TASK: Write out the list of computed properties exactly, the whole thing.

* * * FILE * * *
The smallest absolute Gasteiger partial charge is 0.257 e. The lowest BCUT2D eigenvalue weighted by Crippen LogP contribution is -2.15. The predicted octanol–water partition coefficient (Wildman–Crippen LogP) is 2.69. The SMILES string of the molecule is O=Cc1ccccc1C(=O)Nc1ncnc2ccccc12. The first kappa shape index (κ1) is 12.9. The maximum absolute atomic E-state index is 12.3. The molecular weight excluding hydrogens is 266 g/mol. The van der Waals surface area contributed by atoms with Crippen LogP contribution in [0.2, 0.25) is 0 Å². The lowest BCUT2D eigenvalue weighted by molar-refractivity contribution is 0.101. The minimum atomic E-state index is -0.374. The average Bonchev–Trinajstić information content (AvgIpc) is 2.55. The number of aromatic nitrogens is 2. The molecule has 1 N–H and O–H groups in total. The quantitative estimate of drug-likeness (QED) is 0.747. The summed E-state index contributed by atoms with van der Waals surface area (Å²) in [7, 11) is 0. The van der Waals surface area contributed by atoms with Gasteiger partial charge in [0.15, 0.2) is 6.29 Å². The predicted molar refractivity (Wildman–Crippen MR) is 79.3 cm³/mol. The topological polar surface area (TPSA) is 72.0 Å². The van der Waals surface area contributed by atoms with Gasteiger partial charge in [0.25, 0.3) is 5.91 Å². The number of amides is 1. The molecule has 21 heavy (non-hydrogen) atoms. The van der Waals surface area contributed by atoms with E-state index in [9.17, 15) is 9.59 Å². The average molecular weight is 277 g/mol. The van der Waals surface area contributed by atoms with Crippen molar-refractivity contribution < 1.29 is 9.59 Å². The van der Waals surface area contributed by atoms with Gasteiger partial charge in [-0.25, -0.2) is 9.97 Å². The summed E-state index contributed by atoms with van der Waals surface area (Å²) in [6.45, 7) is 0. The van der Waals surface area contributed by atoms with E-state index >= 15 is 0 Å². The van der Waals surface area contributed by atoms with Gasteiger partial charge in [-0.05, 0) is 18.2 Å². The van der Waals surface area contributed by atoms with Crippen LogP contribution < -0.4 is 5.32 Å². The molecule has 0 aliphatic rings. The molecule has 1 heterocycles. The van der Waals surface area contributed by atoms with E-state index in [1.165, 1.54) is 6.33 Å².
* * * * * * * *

The smallest absolute Gasteiger partial charge is 0.257 e. The lowest BCUT2D eigenvalue weighted by Crippen LogP contribution is -2.15. The predicted octanol–water partition coefficient (Wildman–Crippen LogP) is 2.69. The SMILES string of the molecule is O=Cc1ccccc1C(=O)Nc1ncnc2ccccc12. The first kappa shape index (κ1) is 12.9. The maximum absolute atomic E-state index is 12.3. The molecular weight excluding hydrogens is 266 g/mol. The van der Waals surface area contributed by atoms with Crippen LogP contribution in [0.2, 0.25) is 0 Å². The lowest BCUT2D eigenvalue weighted by molar-refractivity contribution is 0.101. The minimum atomic E-state index is -0.374. The average Bonchev–Trinajstić information content (AvgIpc) is 2.55. The number of aromatic nitrogens is 2. The molecule has 1 N–H and O–H groups in total. The quantitative estimate of drug-likeness (QED) is 0.747. The summed E-state index contributed by atoms with van der Waals surface area (Å²) in [7, 11) is 0. The van der Waals surface area contributed by atoms with Gasteiger partial charge in [0.15, 0.2) is 6.29 Å². The predicted molar refractivity (Wildman–Crippen MR) is 79.3 cm³/mol. The topological polar surface area (TPSA) is 72.0 Å². The van der Waals surface area contributed by atoms with Gasteiger partial charge in [0.25, 0.3) is 5.91 Å². The number of amides is 1. The molecule has 21 heavy (non-hydrogen) atoms. The van der Waals surface area contributed by atoms with E-state index in [9.17, 15) is 9.59 Å². The average molecular weight is 277 g/mol. The van der Waals surface area contributed by atoms with Crippen molar-refractivity contribution < 1.29 is 9.59 Å². The van der Waals surface area contributed by atoms with Gasteiger partial charge in [-0.25, -0.2) is 9.97 Å². The summed E-state index contributed by atoms with van der Waals surface area (Å²) in [6.45, 7) is 0. The van der Waals surface area contributed by atoms with E-state index >= 15 is 0 Å². The van der Waals surface area contributed by atoms with Gasteiger partial charge in [-0.05, 0) is 18.2 Å². The van der Waals surface area contributed by atoms with Crippen LogP contribution < -0.4 is 5.32 Å². The molecule has 0 aliphatic rings. The molecule has 1 heterocycles. The van der Waals surface area contributed by atoms with E-state index in [1.165, 1.54) is 6.33 Å².